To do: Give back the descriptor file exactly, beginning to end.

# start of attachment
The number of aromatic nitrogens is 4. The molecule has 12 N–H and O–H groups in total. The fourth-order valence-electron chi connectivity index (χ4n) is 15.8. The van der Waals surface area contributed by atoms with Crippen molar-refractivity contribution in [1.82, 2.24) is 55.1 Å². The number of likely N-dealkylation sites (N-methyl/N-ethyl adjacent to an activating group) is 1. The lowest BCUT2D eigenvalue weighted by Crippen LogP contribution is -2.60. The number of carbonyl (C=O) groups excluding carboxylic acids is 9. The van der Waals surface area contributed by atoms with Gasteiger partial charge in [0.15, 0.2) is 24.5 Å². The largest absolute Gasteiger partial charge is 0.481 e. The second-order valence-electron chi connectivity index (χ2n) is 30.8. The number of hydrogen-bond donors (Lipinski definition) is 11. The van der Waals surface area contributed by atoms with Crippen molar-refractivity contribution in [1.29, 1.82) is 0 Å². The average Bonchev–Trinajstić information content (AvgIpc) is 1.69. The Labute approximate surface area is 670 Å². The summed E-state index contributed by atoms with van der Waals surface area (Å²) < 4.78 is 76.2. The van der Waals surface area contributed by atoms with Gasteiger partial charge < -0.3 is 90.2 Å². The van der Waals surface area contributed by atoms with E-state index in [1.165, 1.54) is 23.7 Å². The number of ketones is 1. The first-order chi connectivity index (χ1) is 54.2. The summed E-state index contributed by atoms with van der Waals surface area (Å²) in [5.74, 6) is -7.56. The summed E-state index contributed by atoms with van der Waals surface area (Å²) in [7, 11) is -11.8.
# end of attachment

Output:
The number of aromatic nitrogens is 4. The molecule has 12 N–H and O–H groups in total. The fourth-order valence-electron chi connectivity index (χ4n) is 15.8. The van der Waals surface area contributed by atoms with Crippen molar-refractivity contribution in [1.82, 2.24) is 55.1 Å². The number of likely N-dealkylation sites (N-methyl/N-ethyl adjacent to an activating group) is 1. The lowest BCUT2D eigenvalue weighted by Crippen LogP contribution is -2.60. The number of carbonyl (C=O) groups excluding carboxylic acids is 9. The van der Waals surface area contributed by atoms with Gasteiger partial charge in [0.15, 0.2) is 24.5 Å². The largest absolute Gasteiger partial charge is 0.481 e. The second-order valence-electron chi connectivity index (χ2n) is 30.8. The number of hydrogen-bond donors (Lipinski definition) is 11. The van der Waals surface area contributed by atoms with Crippen molar-refractivity contribution in [1.29, 1.82) is 0 Å². The average Bonchev–Trinajstić information content (AvgIpc) is 1.69. The Labute approximate surface area is 670 Å². The summed E-state index contributed by atoms with van der Waals surface area (Å²) < 4.78 is 76.2. The van der Waals surface area contributed by atoms with Gasteiger partial charge < -0.3 is 90.2 Å². The van der Waals surface area contributed by atoms with E-state index in [1.165, 1.54) is 23.7 Å². The number of ketones is 1. The first-order chi connectivity index (χ1) is 54.2. The summed E-state index contributed by atoms with van der Waals surface area (Å²) in [5.74, 6) is -7.56. The summed E-state index contributed by atoms with van der Waals surface area (Å²) in [7, 11) is -11.8.